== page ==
Some posts take forever to post, don’t they? Without further ado, the Dr. Christian Schacht clinic recap.
Dr. Christian Schacht is a clinician who lives in Germany, and travels quite frequently all over the world to give clinics both on the flat and jumping. He is a vet, a judge, and has written books and produced videos about breeding, conformation, and of course riding and training.
I’ve had the pleasure to audit his clinics in the past: you can find the January 2013 recap here and the December 2013 recap here. I learned so much from auditing that I decided he was worth the significant fee (higher than I’d ever paid for a lesson before).
The night before the clinic, I was a bit nervous. Hemie’s never been to this barn and I thought it was quite possible that we might have some wigging-out antics. However, what really worried me was getting to the facility. In a trailer. This would be our first time loading up since the incident.
I got Hemie a trailer ride with the fabulous Chemaine Hurtado, who had a GIANT rig and Hemie got the double-wide, box-stall area in the back. Happily, he stepped right on, no problem.
|Symphony Dressage’s nice trailer!|
At the facility, I got Hemie settled in a day stall and I caught the last half of Karen’s lesson (of Not So Speedy Dressage). She and Sydney have come A LONG WAY since I saw them in December. It’s quite inspiring. Check out her blog for fabulous recap posts of the clinic.
|Karen on Sydney|
I watched several other rides too, including one where Christian himself hopped on, to help teach an 18-year old horse how to do a lead change.
Finally it was time for my lesson. Hemie was alert but overall fairly calm. Karen kindly ponied us around for a few minutes after I mounted, which certainly made Hemie feel more at ease. We entered the arena and Hemie went right to work.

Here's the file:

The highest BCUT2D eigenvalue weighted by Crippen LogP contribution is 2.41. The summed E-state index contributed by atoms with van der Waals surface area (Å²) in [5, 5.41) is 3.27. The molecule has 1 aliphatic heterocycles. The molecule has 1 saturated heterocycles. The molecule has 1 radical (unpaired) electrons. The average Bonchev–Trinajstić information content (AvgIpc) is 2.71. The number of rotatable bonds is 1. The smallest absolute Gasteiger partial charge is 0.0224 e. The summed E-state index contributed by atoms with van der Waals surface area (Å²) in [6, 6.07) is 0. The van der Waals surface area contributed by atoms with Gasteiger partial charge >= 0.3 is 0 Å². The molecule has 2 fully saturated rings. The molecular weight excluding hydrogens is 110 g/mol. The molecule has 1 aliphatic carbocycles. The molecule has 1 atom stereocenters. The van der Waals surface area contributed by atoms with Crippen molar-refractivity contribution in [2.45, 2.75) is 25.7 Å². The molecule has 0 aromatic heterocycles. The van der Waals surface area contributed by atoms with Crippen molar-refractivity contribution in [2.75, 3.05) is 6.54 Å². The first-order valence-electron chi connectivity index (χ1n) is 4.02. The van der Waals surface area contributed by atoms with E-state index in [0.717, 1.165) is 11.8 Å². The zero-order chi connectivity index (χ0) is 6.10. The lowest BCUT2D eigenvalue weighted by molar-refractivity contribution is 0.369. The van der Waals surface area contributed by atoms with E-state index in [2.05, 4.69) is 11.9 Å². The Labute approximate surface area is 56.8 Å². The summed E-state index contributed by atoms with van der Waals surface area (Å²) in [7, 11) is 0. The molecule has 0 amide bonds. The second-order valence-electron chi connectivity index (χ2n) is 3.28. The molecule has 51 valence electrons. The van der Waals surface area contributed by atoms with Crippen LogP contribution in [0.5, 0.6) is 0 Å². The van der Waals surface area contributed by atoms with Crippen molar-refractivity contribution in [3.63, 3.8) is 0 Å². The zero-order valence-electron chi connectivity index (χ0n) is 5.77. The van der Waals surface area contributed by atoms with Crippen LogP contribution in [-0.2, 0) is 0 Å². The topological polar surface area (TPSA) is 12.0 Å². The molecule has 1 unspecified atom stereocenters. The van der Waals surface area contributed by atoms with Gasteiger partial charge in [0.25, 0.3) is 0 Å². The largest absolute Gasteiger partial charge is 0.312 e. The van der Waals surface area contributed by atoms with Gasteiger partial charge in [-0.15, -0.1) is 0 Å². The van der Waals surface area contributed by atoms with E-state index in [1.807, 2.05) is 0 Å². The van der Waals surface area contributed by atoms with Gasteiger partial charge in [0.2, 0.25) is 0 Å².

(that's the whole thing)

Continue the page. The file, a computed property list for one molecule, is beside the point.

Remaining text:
- Lean back with shoulders.
- Sit deep in saddle.
- Shorter reins.
- Don’t look inside the turn – keep eyes over outside ear.
- “Soften” means loosen the pinky finger only – just a very small release, do not lose contact.
- On a circle, place outside hand at the wither and inside hand on the knee. Flex to the inside, very dramatic flex.
- Inside bend leg yield around the circle.
- Figure 8s – counterflex then true bend.
- “Deep” means more arch in the neck, not a lower nose.
- Be sure he bends his whole neck, not just at the poll.
- Turn with the outside aids.
- Use inside leg to shorten the canter stride.
- Use a flash, unless you have a strong reason not to.
- Be sure to have tight noseband – this makes the bit more stable and reduces nutcracker action on the tongue and bottom of the mouth.
- “Think show jumping canter.”
- “You are dancing together, not fighting.”
- “Lovely horse.”
- “If I were 20 years younger, I would take this horse eventing.” <>
Overall I took away a feeling that I am too subtle with my aids and with the amount that I’m asking from Hemie – I need to be more dramatic overall, and expect faster, stronger results. I also need to focus more on correct positioning in order to be most effective.
Thank you so much to Karen for taking great photos – happily I thought we looked much better towards then end than at the beginning: the sign of an effective lesson.